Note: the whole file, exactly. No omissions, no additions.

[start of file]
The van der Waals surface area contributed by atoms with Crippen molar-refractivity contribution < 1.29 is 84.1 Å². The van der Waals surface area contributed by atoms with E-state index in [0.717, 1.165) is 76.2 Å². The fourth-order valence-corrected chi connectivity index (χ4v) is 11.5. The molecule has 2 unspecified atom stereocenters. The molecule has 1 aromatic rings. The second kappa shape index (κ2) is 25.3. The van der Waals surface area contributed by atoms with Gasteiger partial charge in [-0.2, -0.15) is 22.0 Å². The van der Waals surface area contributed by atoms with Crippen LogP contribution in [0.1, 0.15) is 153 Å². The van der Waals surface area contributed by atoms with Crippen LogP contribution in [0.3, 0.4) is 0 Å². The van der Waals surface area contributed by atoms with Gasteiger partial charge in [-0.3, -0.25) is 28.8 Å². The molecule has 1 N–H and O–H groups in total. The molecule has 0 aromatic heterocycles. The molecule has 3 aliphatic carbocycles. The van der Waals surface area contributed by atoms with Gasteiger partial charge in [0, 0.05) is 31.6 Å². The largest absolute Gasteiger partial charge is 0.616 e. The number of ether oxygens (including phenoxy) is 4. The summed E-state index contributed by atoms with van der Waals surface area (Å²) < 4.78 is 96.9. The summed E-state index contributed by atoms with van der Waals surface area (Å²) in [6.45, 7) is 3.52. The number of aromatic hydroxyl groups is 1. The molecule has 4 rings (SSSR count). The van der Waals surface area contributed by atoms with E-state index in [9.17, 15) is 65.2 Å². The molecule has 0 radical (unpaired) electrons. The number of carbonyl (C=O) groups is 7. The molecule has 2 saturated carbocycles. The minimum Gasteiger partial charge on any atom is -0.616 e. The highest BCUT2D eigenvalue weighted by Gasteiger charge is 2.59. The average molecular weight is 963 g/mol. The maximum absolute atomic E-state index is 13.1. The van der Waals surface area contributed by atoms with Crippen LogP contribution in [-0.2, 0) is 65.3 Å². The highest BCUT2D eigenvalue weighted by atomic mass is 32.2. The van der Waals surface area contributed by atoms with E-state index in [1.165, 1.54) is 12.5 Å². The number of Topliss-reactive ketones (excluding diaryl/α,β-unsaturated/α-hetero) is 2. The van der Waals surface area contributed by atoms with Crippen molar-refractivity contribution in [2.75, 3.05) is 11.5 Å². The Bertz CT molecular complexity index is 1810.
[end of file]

The van der Waals surface area contributed by atoms with Crippen molar-refractivity contribution < 1.29 is 84.1 Å². The van der Waals surface area contributed by atoms with E-state index in [0.717, 1.165) is 76.2 Å². The fourth-order valence-corrected chi connectivity index (χ4v) is 11.5. The molecule has 2 unspecified atom stereocenters. The molecule has 1 aromatic rings. The second kappa shape index (κ2) is 25.3. The van der Waals surface area contributed by atoms with Gasteiger partial charge in [-0.2, -0.15) is 22.0 Å². The van der Waals surface area contributed by atoms with Crippen LogP contribution in [0.1, 0.15) is 153 Å². The van der Waals surface area contributed by atoms with Crippen LogP contribution in [0.3, 0.4) is 0 Å². The van der Waals surface area contributed by atoms with Gasteiger partial charge in [-0.3, -0.25) is 28.8 Å². The molecule has 1 N–H and O–H groups in total. The molecule has 0 aromatic heterocycles. The molecule has 3 aliphatic carbocycles. The van der Waals surface area contributed by atoms with Gasteiger partial charge in [0, 0.05) is 31.6 Å². The largest absolute Gasteiger partial charge is 0.616 e. The number of ether oxygens (including phenoxy) is 4. The summed E-state index contributed by atoms with van der Waals surface area (Å²) < 4.78 is 96.9. The summed E-state index contributed by atoms with van der Waals surface area (Å²) in [6.45, 7) is 3.52. The number of aromatic hydroxyl groups is 1. The molecule has 4 rings (SSSR count). The van der Waals surface area contributed by atoms with E-state index in [9.17, 15) is 65.2 Å². The molecule has 0 radical (unpaired) electrons. The number of carbonyl (C=O) groups is 7. The molecule has 2 saturated carbocycles. The minimum Gasteiger partial charge on any atom is -0.616 e. The highest BCUT2D eigenvalue weighted by Gasteiger charge is 2.59. The average molecular weight is 963 g/mol. The maximum absolute atomic E-state index is 13.1. The van der Waals surface area contributed by atoms with Crippen LogP contribution in [-0.2, 0) is 65.3 Å². The highest BCUT2D eigenvalue weighted by atomic mass is 32.2. The van der Waals surface area contributed by atoms with E-state index in [1.165, 1.54) is 12.5 Å². The number of Topliss-reactive ketones (excluding diaryl/α,β-unsaturated/α-hetero) is 2. The van der Waals surface area contributed by atoms with Crippen molar-refractivity contribution in [2.75, 3.05) is 11.5 Å². The Bertz CT molecular complexity index is 1810.